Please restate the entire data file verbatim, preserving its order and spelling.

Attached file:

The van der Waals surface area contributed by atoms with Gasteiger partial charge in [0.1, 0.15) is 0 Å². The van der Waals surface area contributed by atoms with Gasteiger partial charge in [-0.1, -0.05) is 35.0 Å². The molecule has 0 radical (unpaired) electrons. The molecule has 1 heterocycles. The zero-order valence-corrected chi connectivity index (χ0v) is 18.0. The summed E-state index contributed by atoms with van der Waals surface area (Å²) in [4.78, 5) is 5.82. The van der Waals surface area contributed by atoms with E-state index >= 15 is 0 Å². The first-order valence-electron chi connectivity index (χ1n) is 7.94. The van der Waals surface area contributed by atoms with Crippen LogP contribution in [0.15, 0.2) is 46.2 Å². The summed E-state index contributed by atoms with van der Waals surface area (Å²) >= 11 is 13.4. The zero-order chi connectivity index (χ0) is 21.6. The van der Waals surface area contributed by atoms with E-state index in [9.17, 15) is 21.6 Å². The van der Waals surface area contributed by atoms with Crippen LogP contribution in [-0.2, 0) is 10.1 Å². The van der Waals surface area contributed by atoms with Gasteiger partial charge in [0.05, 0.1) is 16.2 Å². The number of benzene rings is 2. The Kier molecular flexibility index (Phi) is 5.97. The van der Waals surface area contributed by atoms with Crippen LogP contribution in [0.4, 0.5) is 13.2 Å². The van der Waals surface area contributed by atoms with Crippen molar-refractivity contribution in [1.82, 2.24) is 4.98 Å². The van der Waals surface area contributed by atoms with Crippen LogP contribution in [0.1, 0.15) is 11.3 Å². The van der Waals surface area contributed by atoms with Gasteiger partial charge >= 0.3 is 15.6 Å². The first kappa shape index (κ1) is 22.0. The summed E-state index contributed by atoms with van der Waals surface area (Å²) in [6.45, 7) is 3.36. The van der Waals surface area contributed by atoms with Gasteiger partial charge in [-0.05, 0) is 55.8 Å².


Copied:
The van der Waals surface area contributed by atoms with Gasteiger partial charge in [0.1, 0.15) is 0 Å². The van der Waals surface area contributed by atoms with Gasteiger partial charge in [-0.1, -0.05) is 35.0 Å². The molecule has 0 radical (unpaired) electrons. The molecule has 1 heterocycles. The zero-order valence-corrected chi connectivity index (χ0v) is 18.0. The summed E-state index contributed by atoms with van der Waals surface area (Å²) in [4.78, 5) is 5.82. The van der Waals surface area contributed by atoms with E-state index >= 15 is 0 Å². The first-order valence-electron chi connectivity index (χ1n) is 7.94. The van der Waals surface area contributed by atoms with Crippen LogP contribution in [0.15, 0.2) is 46.2 Å². The summed E-state index contributed by atoms with van der Waals surface area (Å²) >= 11 is 13.4. The zero-order chi connectivity index (χ0) is 21.6. The van der Waals surface area contributed by atoms with E-state index in [9.17, 15) is 21.6 Å². The van der Waals surface area contributed by atoms with Crippen LogP contribution in [-0.2, 0) is 10.1 Å². The van der Waals surface area contributed by atoms with Gasteiger partial charge in [0.05, 0.1) is 16.2 Å². The number of benzene rings is 2. The Kier molecular flexibility index (Phi) is 5.97. The van der Waals surface area contributed by atoms with Crippen LogP contribution in [0.4, 0.5) is 13.2 Å². The van der Waals surface area contributed by atoms with Crippen molar-refractivity contribution in [1.82, 2.24) is 4.98 Å². The van der Waals surface area contributed by atoms with Crippen LogP contribution in [0.1, 0.15) is 11.3 Å². The van der Waals surface area contributed by atoms with Gasteiger partial charge >= 0.3 is 15.6 Å². The first kappa shape index (κ1) is 22.0. The summed E-state index contributed by atoms with van der Waals surface area (Å²) in [6.45, 7) is 3.36. The van der Waals surface area contributed by atoms with Gasteiger partial charge in [-0.05, 0) is 55.8 Å².